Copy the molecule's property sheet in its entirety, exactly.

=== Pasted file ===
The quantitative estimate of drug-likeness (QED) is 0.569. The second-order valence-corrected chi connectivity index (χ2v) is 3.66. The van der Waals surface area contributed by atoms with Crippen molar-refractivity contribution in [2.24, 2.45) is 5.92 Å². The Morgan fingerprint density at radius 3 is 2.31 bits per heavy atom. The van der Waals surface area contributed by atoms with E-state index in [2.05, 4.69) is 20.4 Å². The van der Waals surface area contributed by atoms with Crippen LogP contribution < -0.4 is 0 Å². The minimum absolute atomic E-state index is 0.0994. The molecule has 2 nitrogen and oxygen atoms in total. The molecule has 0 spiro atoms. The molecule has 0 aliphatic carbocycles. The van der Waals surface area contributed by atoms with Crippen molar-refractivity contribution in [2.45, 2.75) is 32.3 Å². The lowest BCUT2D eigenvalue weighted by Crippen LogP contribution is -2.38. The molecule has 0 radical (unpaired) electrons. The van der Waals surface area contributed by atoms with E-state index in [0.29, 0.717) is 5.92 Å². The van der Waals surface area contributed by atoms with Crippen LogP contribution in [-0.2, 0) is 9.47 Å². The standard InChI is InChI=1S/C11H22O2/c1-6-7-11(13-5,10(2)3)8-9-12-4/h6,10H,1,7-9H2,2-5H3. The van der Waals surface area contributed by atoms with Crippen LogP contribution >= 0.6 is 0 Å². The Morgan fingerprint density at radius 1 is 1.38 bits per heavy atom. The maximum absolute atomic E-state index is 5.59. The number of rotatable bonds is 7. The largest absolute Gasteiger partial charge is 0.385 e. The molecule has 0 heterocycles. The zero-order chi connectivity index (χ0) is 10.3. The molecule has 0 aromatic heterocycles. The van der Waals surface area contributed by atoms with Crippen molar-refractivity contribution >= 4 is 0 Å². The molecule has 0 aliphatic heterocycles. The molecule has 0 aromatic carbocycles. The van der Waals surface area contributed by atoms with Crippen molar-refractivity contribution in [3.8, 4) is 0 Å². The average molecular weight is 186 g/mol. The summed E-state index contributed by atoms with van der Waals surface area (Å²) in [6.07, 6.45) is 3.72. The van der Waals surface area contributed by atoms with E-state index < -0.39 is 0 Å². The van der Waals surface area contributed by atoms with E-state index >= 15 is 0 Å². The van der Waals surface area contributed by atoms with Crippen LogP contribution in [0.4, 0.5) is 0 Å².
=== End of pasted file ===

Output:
The quantitative estimate of drug-likeness (QED) is 0.569. The second-order valence-corrected chi connectivity index (χ2v) is 3.66. The van der Waals surface area contributed by atoms with Crippen molar-refractivity contribution in [2.24, 2.45) is 5.92 Å². The Morgan fingerprint density at radius 3 is 2.31 bits per heavy atom. The van der Waals surface area contributed by atoms with E-state index in [2.05, 4.69) is 20.4 Å². The van der Waals surface area contributed by atoms with Crippen LogP contribution < -0.4 is 0 Å². The minimum absolute atomic E-state index is 0.0994. The molecule has 2 nitrogen and oxygen atoms in total. The molecule has 0 spiro atoms. The molecule has 0 aliphatic carbocycles. The van der Waals surface area contributed by atoms with Crippen molar-refractivity contribution in [2.45, 2.75) is 32.3 Å². The lowest BCUT2D eigenvalue weighted by Crippen LogP contribution is -2.38. The molecule has 0 radical (unpaired) electrons. The van der Waals surface area contributed by atoms with E-state index in [0.29, 0.717) is 5.92 Å². The van der Waals surface area contributed by atoms with Crippen LogP contribution in [-0.2, 0) is 9.47 Å². The standard InChI is InChI=1S/C11H22O2/c1-6-7-11(13-5,10(2)3)8-9-12-4/h6,10H,1,7-9H2,2-5H3. The van der Waals surface area contributed by atoms with Crippen LogP contribution >= 0.6 is 0 Å². The Morgan fingerprint density at radius 1 is 1.38 bits per heavy atom. The maximum absolute atomic E-state index is 5.59. The number of rotatable bonds is 7. The largest absolute Gasteiger partial charge is 0.385 e. The molecule has 0 heterocycles. The zero-order chi connectivity index (χ0) is 10.3. The molecule has 0 aromatic heterocycles. The van der Waals surface area contributed by atoms with Crippen molar-refractivity contribution >= 4 is 0 Å². The molecule has 0 aliphatic heterocycles. The molecule has 0 aromatic carbocycles. The van der Waals surface area contributed by atoms with Crippen molar-refractivity contribution in [3.8, 4) is 0 Å². The average molecular weight is 186 g/mol. The summed E-state index contributed by atoms with van der Waals surface area (Å²) in [6.07, 6.45) is 3.72. The van der Waals surface area contributed by atoms with E-state index < -0.39 is 0 Å². The van der Waals surface area contributed by atoms with E-state index >= 15 is 0 Å². The van der Waals surface area contributed by atoms with Crippen LogP contribution in [0.4, 0.5) is 0 Å².